The Confederation of British Industry (CBI) says that road charging should be introduced on the strategic road network in England, comprising motorways and major A roads. It also says that responsibility for the network’s budget should be taken away from the Department for Transport (DfT) and given to an independent regulator.
According to proposals from the CBI contained in a report called 'Bold Thinking' which it says is exactly what is needed to address the congestion it claims is costing the economy billions of pounds each year and stifling the economic recovery, a proportion of taxes raised from motorists through fuel duty and vehicle excise duty should be converted to a ‘user charge’ which would allow them to access major roads.
Private operators, acting under license from the CBI’s proposed regulator, would look after regional parts of the road network, but the employers’ organisation adds that in the long-term, additional investment would be required to fund major projects – and that could mean operators not only having to arrange long-term borrowing, but also the introduction of toll roads in some places to help pay for the works.
According to the CBI, the measures are needed because of what it says is a £10 billion hole in Highways Agency funding, as well as the prospect of the level of taxes raised from motorists going into decline as vehicles become more fuel-efficient.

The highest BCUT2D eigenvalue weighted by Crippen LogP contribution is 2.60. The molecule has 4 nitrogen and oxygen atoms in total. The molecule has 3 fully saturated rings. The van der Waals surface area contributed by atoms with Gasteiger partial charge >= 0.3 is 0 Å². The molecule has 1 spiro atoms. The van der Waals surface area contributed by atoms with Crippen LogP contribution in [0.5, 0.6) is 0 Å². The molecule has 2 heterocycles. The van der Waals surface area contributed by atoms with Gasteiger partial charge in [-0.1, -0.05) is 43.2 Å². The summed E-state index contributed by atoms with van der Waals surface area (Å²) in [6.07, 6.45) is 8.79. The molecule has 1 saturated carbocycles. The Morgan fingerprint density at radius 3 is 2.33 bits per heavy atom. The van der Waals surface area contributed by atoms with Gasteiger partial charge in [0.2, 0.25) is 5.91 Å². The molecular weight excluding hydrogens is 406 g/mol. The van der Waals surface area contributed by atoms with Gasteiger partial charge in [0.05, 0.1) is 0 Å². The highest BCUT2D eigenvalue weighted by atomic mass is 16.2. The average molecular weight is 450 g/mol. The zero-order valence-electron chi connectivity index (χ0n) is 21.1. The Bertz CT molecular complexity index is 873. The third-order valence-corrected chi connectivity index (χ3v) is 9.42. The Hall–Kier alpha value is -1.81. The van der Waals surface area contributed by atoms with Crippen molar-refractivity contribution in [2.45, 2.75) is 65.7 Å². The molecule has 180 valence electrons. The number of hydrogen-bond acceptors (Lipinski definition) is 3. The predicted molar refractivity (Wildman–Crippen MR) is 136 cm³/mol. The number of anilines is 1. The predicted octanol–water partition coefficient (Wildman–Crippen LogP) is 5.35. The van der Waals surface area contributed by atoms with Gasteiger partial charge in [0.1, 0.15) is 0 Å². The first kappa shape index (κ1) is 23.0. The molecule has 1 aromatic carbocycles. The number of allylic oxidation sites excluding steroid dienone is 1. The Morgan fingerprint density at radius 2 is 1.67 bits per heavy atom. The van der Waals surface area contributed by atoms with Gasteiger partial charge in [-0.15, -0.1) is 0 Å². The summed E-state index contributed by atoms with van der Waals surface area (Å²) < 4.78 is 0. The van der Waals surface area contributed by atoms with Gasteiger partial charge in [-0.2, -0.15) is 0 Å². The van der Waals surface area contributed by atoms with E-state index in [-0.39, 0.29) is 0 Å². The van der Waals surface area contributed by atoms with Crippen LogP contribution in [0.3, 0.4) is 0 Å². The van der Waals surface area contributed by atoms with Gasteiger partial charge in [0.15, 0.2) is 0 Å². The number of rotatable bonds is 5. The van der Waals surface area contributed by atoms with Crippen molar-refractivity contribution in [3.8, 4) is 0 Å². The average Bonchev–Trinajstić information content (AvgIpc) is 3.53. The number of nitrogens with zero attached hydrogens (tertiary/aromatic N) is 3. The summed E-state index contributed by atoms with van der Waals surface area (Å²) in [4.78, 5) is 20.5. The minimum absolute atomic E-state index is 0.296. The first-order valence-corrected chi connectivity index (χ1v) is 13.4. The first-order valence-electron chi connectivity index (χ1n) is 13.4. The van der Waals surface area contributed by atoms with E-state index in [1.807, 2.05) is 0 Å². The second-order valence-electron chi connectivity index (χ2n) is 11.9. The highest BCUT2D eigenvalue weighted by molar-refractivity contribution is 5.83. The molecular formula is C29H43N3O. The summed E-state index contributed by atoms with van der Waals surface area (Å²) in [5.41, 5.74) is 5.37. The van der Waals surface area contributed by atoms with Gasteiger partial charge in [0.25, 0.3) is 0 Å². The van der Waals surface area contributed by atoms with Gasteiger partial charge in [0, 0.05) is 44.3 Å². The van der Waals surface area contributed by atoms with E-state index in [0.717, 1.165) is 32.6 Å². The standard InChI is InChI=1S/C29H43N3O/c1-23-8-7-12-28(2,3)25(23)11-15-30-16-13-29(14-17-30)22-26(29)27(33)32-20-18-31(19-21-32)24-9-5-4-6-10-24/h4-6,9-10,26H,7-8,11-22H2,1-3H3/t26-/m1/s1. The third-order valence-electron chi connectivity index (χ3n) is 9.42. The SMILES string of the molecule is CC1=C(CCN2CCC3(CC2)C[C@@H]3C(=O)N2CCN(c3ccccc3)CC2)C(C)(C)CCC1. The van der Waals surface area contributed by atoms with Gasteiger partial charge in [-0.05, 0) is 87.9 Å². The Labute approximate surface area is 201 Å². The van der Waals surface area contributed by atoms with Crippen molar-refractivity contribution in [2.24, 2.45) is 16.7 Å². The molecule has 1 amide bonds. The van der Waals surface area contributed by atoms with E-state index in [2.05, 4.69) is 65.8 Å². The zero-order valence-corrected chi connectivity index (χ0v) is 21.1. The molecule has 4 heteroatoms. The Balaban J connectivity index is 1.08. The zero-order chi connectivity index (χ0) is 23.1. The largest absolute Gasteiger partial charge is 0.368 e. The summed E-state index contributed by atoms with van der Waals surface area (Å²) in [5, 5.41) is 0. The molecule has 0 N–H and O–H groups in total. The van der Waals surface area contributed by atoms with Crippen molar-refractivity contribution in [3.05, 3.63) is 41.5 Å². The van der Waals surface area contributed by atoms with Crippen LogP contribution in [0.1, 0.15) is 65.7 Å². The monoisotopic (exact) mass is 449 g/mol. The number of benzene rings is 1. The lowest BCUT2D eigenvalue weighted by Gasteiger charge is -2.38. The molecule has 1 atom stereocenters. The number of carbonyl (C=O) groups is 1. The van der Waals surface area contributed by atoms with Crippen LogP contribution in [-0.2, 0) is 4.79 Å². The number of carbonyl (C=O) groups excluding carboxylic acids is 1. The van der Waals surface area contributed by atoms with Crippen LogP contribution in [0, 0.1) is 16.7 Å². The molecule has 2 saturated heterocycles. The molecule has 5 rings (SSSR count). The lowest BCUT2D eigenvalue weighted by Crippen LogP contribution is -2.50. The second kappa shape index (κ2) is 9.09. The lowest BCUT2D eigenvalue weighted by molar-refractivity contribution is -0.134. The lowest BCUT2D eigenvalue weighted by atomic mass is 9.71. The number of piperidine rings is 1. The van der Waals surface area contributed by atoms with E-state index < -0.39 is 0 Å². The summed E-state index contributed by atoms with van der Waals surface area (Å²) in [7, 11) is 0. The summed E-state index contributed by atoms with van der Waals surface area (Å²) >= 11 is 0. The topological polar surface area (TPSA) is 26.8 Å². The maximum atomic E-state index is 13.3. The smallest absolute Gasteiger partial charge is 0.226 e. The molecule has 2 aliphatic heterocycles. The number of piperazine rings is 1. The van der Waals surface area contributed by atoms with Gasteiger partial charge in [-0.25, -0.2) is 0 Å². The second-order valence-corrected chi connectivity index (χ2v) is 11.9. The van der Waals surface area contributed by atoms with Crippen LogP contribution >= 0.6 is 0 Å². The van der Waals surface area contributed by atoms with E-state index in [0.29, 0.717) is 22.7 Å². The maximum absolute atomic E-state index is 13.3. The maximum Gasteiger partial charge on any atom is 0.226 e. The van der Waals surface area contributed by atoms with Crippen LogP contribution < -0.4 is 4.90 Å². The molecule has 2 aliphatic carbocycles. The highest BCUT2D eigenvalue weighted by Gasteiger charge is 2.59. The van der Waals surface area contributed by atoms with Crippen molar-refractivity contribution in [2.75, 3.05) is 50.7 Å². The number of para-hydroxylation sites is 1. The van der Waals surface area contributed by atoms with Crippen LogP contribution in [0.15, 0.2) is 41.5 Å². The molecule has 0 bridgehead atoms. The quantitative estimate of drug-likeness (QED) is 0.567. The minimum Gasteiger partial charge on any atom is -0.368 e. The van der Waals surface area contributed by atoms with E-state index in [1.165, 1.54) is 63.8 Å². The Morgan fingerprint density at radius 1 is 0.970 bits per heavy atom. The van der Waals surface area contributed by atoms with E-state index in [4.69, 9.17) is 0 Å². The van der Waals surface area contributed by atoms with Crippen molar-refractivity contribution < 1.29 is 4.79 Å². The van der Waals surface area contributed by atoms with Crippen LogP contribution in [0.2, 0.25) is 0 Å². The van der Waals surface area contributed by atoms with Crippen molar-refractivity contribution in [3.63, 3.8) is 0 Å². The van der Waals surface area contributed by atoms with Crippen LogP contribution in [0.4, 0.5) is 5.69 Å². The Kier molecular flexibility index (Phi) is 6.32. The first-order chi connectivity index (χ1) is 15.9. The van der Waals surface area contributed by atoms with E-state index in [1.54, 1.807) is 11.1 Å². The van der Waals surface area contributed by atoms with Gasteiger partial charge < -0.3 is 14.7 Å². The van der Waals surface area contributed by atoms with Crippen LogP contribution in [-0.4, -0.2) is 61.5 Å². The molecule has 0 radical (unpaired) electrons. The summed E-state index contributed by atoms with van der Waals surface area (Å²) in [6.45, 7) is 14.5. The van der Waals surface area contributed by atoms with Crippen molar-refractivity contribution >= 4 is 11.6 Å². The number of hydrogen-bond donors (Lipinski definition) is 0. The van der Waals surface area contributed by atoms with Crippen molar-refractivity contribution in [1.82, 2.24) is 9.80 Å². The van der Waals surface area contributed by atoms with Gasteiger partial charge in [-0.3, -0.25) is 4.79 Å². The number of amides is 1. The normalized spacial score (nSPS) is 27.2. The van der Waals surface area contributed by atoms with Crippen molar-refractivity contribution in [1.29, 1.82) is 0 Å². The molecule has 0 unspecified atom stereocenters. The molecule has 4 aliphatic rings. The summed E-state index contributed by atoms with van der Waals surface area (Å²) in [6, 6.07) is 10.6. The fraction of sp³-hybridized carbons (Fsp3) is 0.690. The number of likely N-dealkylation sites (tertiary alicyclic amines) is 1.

According to the CBI, congestion costs the British economy £8 billion a year and it believes that figure could rise to £22 billion by 2025.
CBI director-general John Cridland commented: "Every day, people up and down the UK lose time and money because of our clogged-up roads. Gridlock is an all-too-familiar tale of life in the UK, and one that is already costing us £8 billion a year.
"With public spending checked, the case for new funding solutions is even more compelling, and the Government recognises this. Infrastructure matters to business, and delivering upgrades to our networks is one of the highest priorities for the CBI to get the economy moving again.
"It's clear we need a gear change in how we manage and pay for our road network in the 21st century. A lack of investment means we are really struggling to increase road capacity, let alone adequately maintain what we already have."
The proposals are likely to provoke controversy since they would involve specifically ring-fencing at least a proportion of taxation related to motoring to pay for roads – something that Sir Winston Churchill, as Chancellor of the Exchequer during the 1930s, campaigned against.
As outlined on the I Pay Road Tax website, Churchill described as “nonsense” the notion that “motorists are to be privileged for all time to have the whole yield of the tax on motors devoted to roads.”
Ultimately, his and others’ opposition led to the abolition of the Road Fund in 1937, but even before that, revenue raised from drivers only paid for a fraction of building and maintaining the road network, which since then has been paid for out of general taxation, with money raised through vehicle excise duty and fuel duty also going into a central pot.
Born in Scotland, Simon moved to London aged seven and now lives in the Oxfordshire Cotswolds with his miniature schnauzer, Elodie. He fell in love with cycling one Saturday morning in 1994 while living in Italy when Milan-San Remo went past his front door. A daily cycle commuter in London back before riding to work started to boom, he's been news editor at road.cc since 2009. Handily for work, he speaks French and Italian. He doesn't get to ride his Colnago as often as he'd like, and freely admits he's much more adept at cooking than fettling with bikes.